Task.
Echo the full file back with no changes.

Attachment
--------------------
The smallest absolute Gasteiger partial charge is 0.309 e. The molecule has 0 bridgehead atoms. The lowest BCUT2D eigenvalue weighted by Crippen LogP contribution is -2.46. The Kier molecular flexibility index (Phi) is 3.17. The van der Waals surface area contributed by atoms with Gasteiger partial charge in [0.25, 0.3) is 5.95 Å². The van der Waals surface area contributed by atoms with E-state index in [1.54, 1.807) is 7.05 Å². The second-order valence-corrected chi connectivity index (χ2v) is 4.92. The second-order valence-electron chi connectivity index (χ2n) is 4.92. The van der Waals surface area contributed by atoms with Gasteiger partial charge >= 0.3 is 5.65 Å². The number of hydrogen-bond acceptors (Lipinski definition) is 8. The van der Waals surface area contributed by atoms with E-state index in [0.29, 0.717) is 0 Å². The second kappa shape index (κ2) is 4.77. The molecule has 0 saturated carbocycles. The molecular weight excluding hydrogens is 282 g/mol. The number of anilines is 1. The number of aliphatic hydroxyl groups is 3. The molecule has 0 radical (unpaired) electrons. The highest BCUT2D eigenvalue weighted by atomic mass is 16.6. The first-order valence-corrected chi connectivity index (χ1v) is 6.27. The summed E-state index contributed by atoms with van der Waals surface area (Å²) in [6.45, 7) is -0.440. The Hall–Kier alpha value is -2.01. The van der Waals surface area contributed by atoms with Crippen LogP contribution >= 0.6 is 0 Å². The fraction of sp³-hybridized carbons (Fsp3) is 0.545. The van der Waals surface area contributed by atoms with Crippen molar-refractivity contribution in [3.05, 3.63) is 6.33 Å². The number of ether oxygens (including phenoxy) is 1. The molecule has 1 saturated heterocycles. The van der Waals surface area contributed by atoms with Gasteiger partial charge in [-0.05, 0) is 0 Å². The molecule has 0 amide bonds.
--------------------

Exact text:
The smallest absolute Gasteiger partial charge is 0.309 e. The molecule has 0 bridgehead atoms. The lowest BCUT2D eigenvalue weighted by Crippen LogP contribution is -2.46. The Kier molecular flexibility index (Phi) is 3.17. The van der Waals surface area contributed by atoms with Gasteiger partial charge in [0.25, 0.3) is 5.95 Å². The van der Waals surface area contributed by atoms with E-state index in [1.54, 1.807) is 7.05 Å². The second-order valence-corrected chi connectivity index (χ2v) is 4.92. The second-order valence-electron chi connectivity index (χ2n) is 4.92. The van der Waals surface area contributed by atoms with Gasteiger partial charge >= 0.3 is 5.65 Å². The number of hydrogen-bond acceptors (Lipinski definition) is 8. The van der Waals surface area contributed by atoms with E-state index in [0.29, 0.717) is 0 Å². The second kappa shape index (κ2) is 4.77. The molecule has 0 saturated carbocycles. The molecular weight excluding hydrogens is 282 g/mol. The number of anilines is 1. The number of aliphatic hydroxyl groups is 3. The molecule has 0 radical (unpaired) electrons. The highest BCUT2D eigenvalue weighted by atomic mass is 16.6. The first-order valence-corrected chi connectivity index (χ1v) is 6.27. The summed E-state index contributed by atoms with van der Waals surface area (Å²) in [6.45, 7) is -0.440. The Hall–Kier alpha value is -2.01. The van der Waals surface area contributed by atoms with Crippen LogP contribution >= 0.6 is 0 Å². The fraction of sp³-hybridized carbons (Fsp3) is 0.545. The van der Waals surface area contributed by atoms with Crippen molar-refractivity contribution in [3.05, 3.63) is 6.33 Å². The number of ether oxygens (including phenoxy) is 1. The molecule has 1 saturated heterocycles. The van der Waals surface area contributed by atoms with Gasteiger partial charge in [-0.05, 0) is 0 Å². The molecule has 0 amide bonds.